We have initialled a Greek DCA. We would like the Greeks to be prepared to move with us on their DCA—we should move on both DCA’s in Congress together. I agree with Cy that there is a certain risk to the President and the government if we go ahead. But it is my conviction that there is a greater risk if we do not go ahead. I don’t know how long we could continue to hold the Turks in line otherwise. They have come in with a reasonable attitude. A rebuff from us would be quite serious. It is actually in the basic selfish interest of both the Greeks and the Turks for us to move ahead. So—if we are to be directed by the President to get ready there is a lot we could do to begin to mount a well planned presentation.

Brzezinski: I have a question. The memo outlines steps the Turks would take. The $93.7 million FMS determination for F–4’s is ready to be signed by the President.3 What steps are the Turks going to take in response?

Clifford: They are prepared to take concrete steps.

Vance: They have already made small troop withdrawals.

The President: Will Turkey publicly announce troop withdrawals?

Clifford: Yes.

[Page 69]

Nimetz explained the background on the Presidential Determination for the F–4’s and noted that it had been cleared with Brademas and with Sarbanes’ staff.4

Clifford: We can say that we know that they are making a good-faith effort to prepare for negotiations.

Vance: We should go forward with the $93.7 million and they can go forward with troop withdrawals. But there is a question whether we can go forward with anything more than this before the 20th of November—date of the Greek elections. More initiative on our part could cause problems in connection with the Greek elections.

The President: Why hasn’t there been direct Turkish and Greek involvement in the Cypriot discussions in the past?

Vance: Neither country wanted to get directly involved. The discussions have been a charade on both sides. The Turks are now willing to take a direct part, but we don’t yet know whether we can persuade the Greeks to do so. Caglayangil said that unless he had somebody at the table Denktash would not be flexible enough.

Clifford: I doubt that there is anything that can be done that will please the Greek Lobby—they do not want us to do anything for the Turks at all. They are adamantly opposed to the DCA with Turkey. They only grudgingly agreed to military aid. Their whole attitude is, “To hell with the Turks.” So of course we have to expect opposition from them and it is likely to continue but at the last meeting I had with them I had some indication that the degree of opposition had lessened somewhat.5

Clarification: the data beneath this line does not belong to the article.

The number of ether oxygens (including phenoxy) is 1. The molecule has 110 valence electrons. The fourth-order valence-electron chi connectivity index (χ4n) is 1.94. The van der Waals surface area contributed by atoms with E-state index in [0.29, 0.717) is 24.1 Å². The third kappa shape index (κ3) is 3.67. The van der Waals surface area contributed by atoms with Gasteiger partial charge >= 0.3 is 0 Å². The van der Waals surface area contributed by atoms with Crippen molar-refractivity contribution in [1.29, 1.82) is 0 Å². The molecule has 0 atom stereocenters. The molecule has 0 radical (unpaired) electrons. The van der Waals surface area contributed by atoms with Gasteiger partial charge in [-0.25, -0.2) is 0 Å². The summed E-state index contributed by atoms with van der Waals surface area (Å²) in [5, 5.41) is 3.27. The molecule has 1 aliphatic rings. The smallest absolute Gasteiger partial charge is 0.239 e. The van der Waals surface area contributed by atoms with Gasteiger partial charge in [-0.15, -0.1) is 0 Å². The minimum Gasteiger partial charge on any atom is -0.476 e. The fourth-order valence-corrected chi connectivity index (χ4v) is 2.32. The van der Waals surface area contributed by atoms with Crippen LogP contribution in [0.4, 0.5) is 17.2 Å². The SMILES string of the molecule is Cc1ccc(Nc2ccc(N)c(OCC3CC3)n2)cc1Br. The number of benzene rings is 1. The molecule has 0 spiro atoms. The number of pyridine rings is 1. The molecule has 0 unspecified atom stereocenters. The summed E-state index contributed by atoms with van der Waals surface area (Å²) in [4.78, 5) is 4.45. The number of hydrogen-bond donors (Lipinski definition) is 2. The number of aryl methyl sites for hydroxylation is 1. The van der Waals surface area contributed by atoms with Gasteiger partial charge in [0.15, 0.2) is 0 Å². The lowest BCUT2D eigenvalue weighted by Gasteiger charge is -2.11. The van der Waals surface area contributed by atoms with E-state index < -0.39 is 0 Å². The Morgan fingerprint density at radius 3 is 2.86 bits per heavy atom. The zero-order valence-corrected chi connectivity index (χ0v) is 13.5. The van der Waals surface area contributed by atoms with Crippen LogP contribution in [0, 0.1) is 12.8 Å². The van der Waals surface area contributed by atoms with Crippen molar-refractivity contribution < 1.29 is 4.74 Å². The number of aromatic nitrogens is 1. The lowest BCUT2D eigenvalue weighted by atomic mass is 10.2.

The President: I presume Karamanlis would not object.

Clifford: Karamanlis will probably complain but he will understand our position if we explain it firmly to him.

The President: He really aggravated me in London.6

Clifford: They both do this.

Vance: The Brademas people would rather see no Greek DCA than see the Turkish one passed.

The President: We just have to meet that attitude head-on—I am perfectly prepared to do it.

Vance: We might find Congress trying to cut back on the term of both DCA’s to two years. There is general sentiment for this.

Clifford: We must prepare for the argument that the Greek Lobby here will push: that Turkey is still in violation of the agreements about [Page 70]use of U.S. arms in 1974—we will just have to expect that.7 I believe that there will be enough sensible men in Congress who will see it clearly.

The President: And I will have to present it clearly, which I have not done.

Vance: Brademas will allege that this is a repudiation of promises made in the campaign—this worries the Vice President.

The President: I don’t believe that argument can be made. And the argument will not be valid if the Turks have begun to take constructive steps.

Clifford: The Greeks will deprecate the importance of the steps the Turks take.

Nimetz: We have to keep the pressure on the Turks. We must press them to the limit to be helpful.

Vance: If we make the decision to go forward we face the real question of when and to what degree we consult with the Greek Lobby in Congress.

The President: We will go ahead on these first steps. Cy and Clark will put together a strong briefing paper. I will have the Greek Lobby in and have it out with them. I will approach this in terms of my campaign commitment to settle this issue.

  1. Source: Carter Library, National Security Affairs, Brzezinski Material, Subject File, Box 36, Memcons: President: 11–12/77. Secret; Sensitive. Drafted by Henze, who initialed the memorandum. The meeting took place in the Oval Office.
  2. See Document 100.
  3. See Documents 101 and 102.
  4. Presidential Determination No. 78–1; see Document 102.
  5. See Document 14.
  6. See Document 166.
  7. Congress held that the Turkish invasion of northern Cyprus constituted an offensive act, thereby violating Turkey’s agreement that the arms it received from the United States would be used for defensive purposes only. In accordance with the 1975 Foreign Assistance Act, the United States imposed its embargo on arms to Turkey, effective February 5, 1975. (Congress and the Nation, vol. IV, 1973–1976, pp. 858–860) See also Foreign Relations, 1969-1976, vol. XXX, Greece; Cyprus; Turkey, 1973-1976, Document 217.